The Second Circuit Strictly Enforces Time Limits for Securities Claims

This week, the Second Circuit issued a very significant ruling regarding the time period during which securities cases must be brought.  In Police and Fire Retirement System of the City of Detroit v. IndyMac MBS, Inc. (http://www.ca2.uscourts.gov/decisions/isysquery/2d3ab723-2344-425c-9bf5-139f44ee9197/1/doc/11-2998_opn.pdf#xml=http://www.ca2.uscourts.gov/decisions/isysquery/2d3ab723-2344-425c-9bf5-139f44ee9197/1/hilite/), the Second Circuit held that so-called American Pipe tolling does not apply to the statute of repose for filing claims under the Securities Act of 1933.  Specifically, the Securities Act requires that civil claims brought thereunder must be filed within one year of plaintiff's discovery of the claim or within three years of the offering at issue, whichever occurs first.  The Second Circuit held that the three year period is a hard limit not subject to a well accepted form of tolling, so-called American Pipe tolling. In American Pipe, the Supreme Court held that statute of limitations for the claims by class members is tolled -- it does not run -- while a class action purporting to advance those claims is pending.  Otherwise, putative class members might be forced to file individual claims while waiting for class certification; otherwise, if class certification were denied, it might by then be too late for individual class members to file individual actions.  The Second Circuit held that the three year repose period under the Securities Act is so strict that this American Pipe tolling rule does not apply to it.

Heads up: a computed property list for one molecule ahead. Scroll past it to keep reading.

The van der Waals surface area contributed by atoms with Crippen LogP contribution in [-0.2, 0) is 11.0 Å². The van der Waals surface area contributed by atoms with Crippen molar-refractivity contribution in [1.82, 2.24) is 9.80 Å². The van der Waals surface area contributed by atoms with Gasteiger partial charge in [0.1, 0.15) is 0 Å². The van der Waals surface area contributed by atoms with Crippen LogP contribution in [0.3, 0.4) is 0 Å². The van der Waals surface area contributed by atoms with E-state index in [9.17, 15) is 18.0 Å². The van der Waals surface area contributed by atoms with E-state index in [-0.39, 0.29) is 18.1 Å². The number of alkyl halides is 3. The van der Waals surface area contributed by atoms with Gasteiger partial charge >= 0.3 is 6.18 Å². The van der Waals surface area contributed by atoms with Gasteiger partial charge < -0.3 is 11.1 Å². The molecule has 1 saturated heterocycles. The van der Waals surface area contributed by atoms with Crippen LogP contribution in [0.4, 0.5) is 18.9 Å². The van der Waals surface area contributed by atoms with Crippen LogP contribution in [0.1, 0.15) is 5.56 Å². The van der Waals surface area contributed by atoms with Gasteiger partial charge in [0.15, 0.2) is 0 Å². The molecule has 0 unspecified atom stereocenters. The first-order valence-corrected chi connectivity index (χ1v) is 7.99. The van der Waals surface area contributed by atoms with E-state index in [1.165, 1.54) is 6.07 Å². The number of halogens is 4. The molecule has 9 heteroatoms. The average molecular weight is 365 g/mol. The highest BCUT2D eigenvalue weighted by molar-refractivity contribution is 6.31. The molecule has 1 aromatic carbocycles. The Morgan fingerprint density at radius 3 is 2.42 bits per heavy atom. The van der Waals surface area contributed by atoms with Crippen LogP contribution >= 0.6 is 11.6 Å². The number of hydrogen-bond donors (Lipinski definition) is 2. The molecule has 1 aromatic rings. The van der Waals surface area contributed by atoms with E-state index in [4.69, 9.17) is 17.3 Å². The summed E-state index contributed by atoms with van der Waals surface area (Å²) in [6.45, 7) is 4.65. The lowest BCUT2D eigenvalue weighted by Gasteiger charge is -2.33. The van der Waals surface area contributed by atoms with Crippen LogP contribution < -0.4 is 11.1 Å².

While technical and perhaps esoteric, the no tolling rule as significant implications.  In the IndyMac case itself, plaintiffs failed to include a named plaintiff for each and every one of the over 100 securities offerings at issue.  Accordingly, the claims with respect to offerings for which there was no named class representative were dismissed.  Absent the statute of repose, this problem would be easily remedied; plaintiffs would simply add class representatives for the additional offerings.  But, by the time of the ruling the three year statute of repose had run and the pendency of the class action the Second Circuit held did not extend the time period to file.

More common application of this rule may come in the form of opt outs.  Often, institutional and individual plaintiffs will remain part of a putative class action to see how the class action will proceed and how favorable a settlement might be.  If unsatisfied, the institutions or individuals can "opt out" of the class and file individual actions.  It is now clear that these would-be individual plaintiffs will have to opt out and file an individual action before the three-year statute of repose runs.  Accordingly, this new rule will impact opt out decisions and timing.